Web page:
• Families USA Villers Fellowship
    While there’s a definite need for physicians to get involved at that level, the time commitment does not allow for the maintenance of clinical work. Essentially, you’re taking a year off from working as a physician.

    Health policy did not align with my interests. I wanted more experience in management and administration. A quick online search, and I found a handful of perioperative management fellowships across the country. A few new ones have formed since then. Some examples:

    Perioperative Management Fellowships:
    • Duke University: Perioperative Medicine Fellowship
    • Massachusetts General Hospital: Perioperative Administration Fellowship
    • Montefiore: Perioperative Management Course and Fellowship
    • Stanford University: Fellowship in Management of Perioperative Services
    • Tulane University: Perioperative Management
    • University of California, Irvine: Fellowship in Management of Perioperative Services
    • University of California, San Diego: Fellowship in Perioperative Management
    • The University of Washington, Perioperative Quality and Patient Safety
    If public policy or management isn’t for you, then there are other options as well:

    Other:
    • Drexel: Injury and Public Health Fellowship
    • Duke Masters in Global Health
    • Stanford Global Health Fellowship
    These lists are by no means the only options out there. I just wanted to provide some examples and point out there are options out there that you don’t often hear about, nor do many people know about them. The point here is that there are many ways to use your dual degree. Even without another degree, you can take part in these opportunities if you’re interested.

    Benefits of a Dual Degree

    The biggest benefit is the career options available to you once you’ve graduated. The management and leadership skills that you bring into your training are also advantageous. I’ve had doors open for me that I don’t think would have if I didn’t have my background. Even though it’s two different subjects and two different fields, medicine and business are intertwined. Medicine can’t survive without business know-how. Knowing can give you a leg up no matter where you go or what field you’re in. You can even leverage this to pursue careers outside of medicine, should you want to.

    The biggest problem with earning another degree is that it takes time and money. Many students don’t want to burden themselves further with that kind of commitment.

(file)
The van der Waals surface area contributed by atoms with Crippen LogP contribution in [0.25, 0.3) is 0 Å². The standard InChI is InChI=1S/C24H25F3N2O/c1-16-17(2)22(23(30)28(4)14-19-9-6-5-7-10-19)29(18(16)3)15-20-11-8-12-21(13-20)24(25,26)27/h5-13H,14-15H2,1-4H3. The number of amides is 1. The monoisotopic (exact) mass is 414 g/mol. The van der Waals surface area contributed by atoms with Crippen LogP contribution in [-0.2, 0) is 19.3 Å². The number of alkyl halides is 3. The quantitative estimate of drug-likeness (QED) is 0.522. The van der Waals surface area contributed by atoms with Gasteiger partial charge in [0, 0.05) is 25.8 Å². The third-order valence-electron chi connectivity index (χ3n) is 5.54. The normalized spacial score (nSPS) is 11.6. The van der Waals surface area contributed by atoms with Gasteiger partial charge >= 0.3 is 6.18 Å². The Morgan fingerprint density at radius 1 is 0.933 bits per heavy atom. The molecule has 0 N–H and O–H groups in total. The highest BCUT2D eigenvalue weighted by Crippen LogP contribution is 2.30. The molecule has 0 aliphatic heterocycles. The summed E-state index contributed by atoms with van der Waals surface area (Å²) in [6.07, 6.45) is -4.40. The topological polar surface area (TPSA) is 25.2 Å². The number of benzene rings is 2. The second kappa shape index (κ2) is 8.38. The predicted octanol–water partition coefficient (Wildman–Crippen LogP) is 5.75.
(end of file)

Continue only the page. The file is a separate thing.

How to Proceed Without a Dual Degree

    Dual degree or not, getting involved early is important. As a resident, try to join various committees, e.g., QA/QI, to gain some practical experience. Attend conferences that emphasize management and business concepts. As an example, there is an annual Practice Management conference given by the American Society of Anesthesiologists. I attended for the first time as a senior resident and ended up meeting the department’s chair where I now work (read more about that particular story here).

    When asked to do studies or produce academic papers, try to use business as the focus. When working, pay attention to what’s going on behind the scenes in your hospital. Ask to speak with your chairman about their leadership responsibilities and see if he/she has any recommendations about how you can get involved or who you can talk to about business and management.

    There are tons of resources and ways to give yourself knowledge and experience without attending a joint degree program or pursuing two separate degrees. It takes some effort and self-motivation, but it is possible.

    I would also say that by asking these questions, which no one else asks, you’ll also stand out and differentiate yourself from those around you.

    Take the Path Less Chosen

    As physicians, we walk down a single path, one that’s well beaten, i.e., residency, fellowship, clinical work, research. Yet, every day new opportunities arise for us to take the path less traveled and make a difference. With health policy, you have a chance to affect how millions of people receive treatment; with management, you can make decisions for a whole department or hospital versus a few patients. Global health involves you on an even grander scale, taking your skills to areas of the world where primary healthcare is an issue.

    Given that, if you’re reading this, you have another degree, are interested in another, or have interests outside of medicine, then I applaud you for thinking outside the box. We need more physicians who do this and know that pursuing these pathways by no means narrows your future. Instead, it expands it and opens doors that otherwise would not be available to you.